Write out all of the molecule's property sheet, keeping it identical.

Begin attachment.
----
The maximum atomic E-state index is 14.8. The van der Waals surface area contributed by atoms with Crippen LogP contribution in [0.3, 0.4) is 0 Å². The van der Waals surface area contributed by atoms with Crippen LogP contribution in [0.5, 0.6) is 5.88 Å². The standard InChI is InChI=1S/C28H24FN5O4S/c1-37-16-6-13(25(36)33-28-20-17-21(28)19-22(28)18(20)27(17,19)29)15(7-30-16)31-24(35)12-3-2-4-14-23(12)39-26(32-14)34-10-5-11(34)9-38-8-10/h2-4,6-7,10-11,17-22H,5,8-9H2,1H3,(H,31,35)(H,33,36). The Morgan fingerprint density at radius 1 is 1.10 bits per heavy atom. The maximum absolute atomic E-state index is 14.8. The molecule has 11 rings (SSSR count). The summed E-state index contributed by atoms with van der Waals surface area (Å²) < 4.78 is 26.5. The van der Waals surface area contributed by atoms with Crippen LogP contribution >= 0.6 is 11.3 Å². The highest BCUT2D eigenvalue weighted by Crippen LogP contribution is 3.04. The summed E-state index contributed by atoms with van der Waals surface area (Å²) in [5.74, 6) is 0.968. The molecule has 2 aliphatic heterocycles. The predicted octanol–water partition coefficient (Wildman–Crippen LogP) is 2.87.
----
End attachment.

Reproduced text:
The maximum atomic E-state index is 14.8. The van der Waals surface area contributed by atoms with Crippen LogP contribution in [0.3, 0.4) is 0 Å². The van der Waals surface area contributed by atoms with Crippen LogP contribution in [0.5, 0.6) is 5.88 Å². The standard InChI is InChI=1S/C28H24FN5O4S/c1-37-16-6-13(25(36)33-28-20-17-21(28)19-22(28)18(20)27(17,19)29)15(7-30-16)31-24(35)12-3-2-4-14-23(12)39-26(32-14)34-10-5-11(34)9-38-8-10/h2-4,6-7,10-11,17-22H,5,8-9H2,1H3,(H,31,35)(H,33,36). The Morgan fingerprint density at radius 1 is 1.10 bits per heavy atom. The maximum absolute atomic E-state index is 14.8. The molecule has 11 rings (SSSR count). The summed E-state index contributed by atoms with van der Waals surface area (Å²) < 4.78 is 26.5. The van der Waals surface area contributed by atoms with Crippen LogP contribution >= 0.6 is 11.3 Å². The highest BCUT2D eigenvalue weighted by Crippen LogP contribution is 3.04. The summed E-state index contributed by atoms with van der Waals surface area (Å²) in [5.74, 6) is 0.968. The molecule has 2 aliphatic heterocycles. The predicted octanol–water partition coefficient (Wildman–Crippen LogP) is 2.87.